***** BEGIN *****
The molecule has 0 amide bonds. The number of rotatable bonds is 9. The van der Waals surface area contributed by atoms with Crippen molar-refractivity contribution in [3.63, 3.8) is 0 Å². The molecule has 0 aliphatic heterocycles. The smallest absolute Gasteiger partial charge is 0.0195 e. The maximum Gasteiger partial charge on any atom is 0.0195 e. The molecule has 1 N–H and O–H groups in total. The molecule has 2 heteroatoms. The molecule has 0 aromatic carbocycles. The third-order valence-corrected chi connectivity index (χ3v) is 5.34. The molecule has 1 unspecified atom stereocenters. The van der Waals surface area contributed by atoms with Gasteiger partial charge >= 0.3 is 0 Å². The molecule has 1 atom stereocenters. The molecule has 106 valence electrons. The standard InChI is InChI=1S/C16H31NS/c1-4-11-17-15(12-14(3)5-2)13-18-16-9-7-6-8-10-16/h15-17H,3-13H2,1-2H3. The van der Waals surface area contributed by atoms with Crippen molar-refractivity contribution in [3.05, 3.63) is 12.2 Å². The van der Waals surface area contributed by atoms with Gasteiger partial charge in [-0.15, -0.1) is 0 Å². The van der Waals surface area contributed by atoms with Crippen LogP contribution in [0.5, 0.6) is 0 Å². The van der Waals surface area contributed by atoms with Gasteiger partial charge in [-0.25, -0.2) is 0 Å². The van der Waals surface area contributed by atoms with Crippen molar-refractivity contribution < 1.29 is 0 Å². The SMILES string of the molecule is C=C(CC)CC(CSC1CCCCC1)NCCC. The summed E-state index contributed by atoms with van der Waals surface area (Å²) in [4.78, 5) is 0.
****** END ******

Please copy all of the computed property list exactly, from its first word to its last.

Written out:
The molecule has 0 amide bonds. The number of rotatable bonds is 9. The van der Waals surface area contributed by atoms with Crippen molar-refractivity contribution in [3.63, 3.8) is 0 Å². The molecule has 0 aliphatic heterocycles. The smallest absolute Gasteiger partial charge is 0.0195 e. The maximum Gasteiger partial charge on any atom is 0.0195 e. The molecule has 1 N–H and O–H groups in total. The molecule has 2 heteroatoms. The molecule has 0 aromatic carbocycles. The third-order valence-corrected chi connectivity index (χ3v) is 5.34. The molecule has 1 unspecified atom stereocenters. The van der Waals surface area contributed by atoms with Gasteiger partial charge >= 0.3 is 0 Å². The molecule has 1 atom stereocenters. The molecule has 106 valence electrons. The standard InChI is InChI=1S/C16H31NS/c1-4-11-17-15(12-14(3)5-2)13-18-16-9-7-6-8-10-16/h15-17H,3-13H2,1-2H3. The van der Waals surface area contributed by atoms with Crippen molar-refractivity contribution in [3.05, 3.63) is 12.2 Å². The van der Waals surface area contributed by atoms with Gasteiger partial charge in [-0.15, -0.1) is 0 Å². The van der Waals surface area contributed by atoms with Crippen LogP contribution in [0.5, 0.6) is 0 Å². The van der Waals surface area contributed by atoms with Gasteiger partial charge in [-0.25, -0.2) is 0 Å². The van der Waals surface area contributed by atoms with Crippen molar-refractivity contribution < 1.29 is 0 Å². The SMILES string of the molecule is C=C(CC)CC(CSC1CCCCC1)NCCC. The summed E-state index contributed by atoms with van der Waals surface area (Å²) in [4.78, 5) is 0.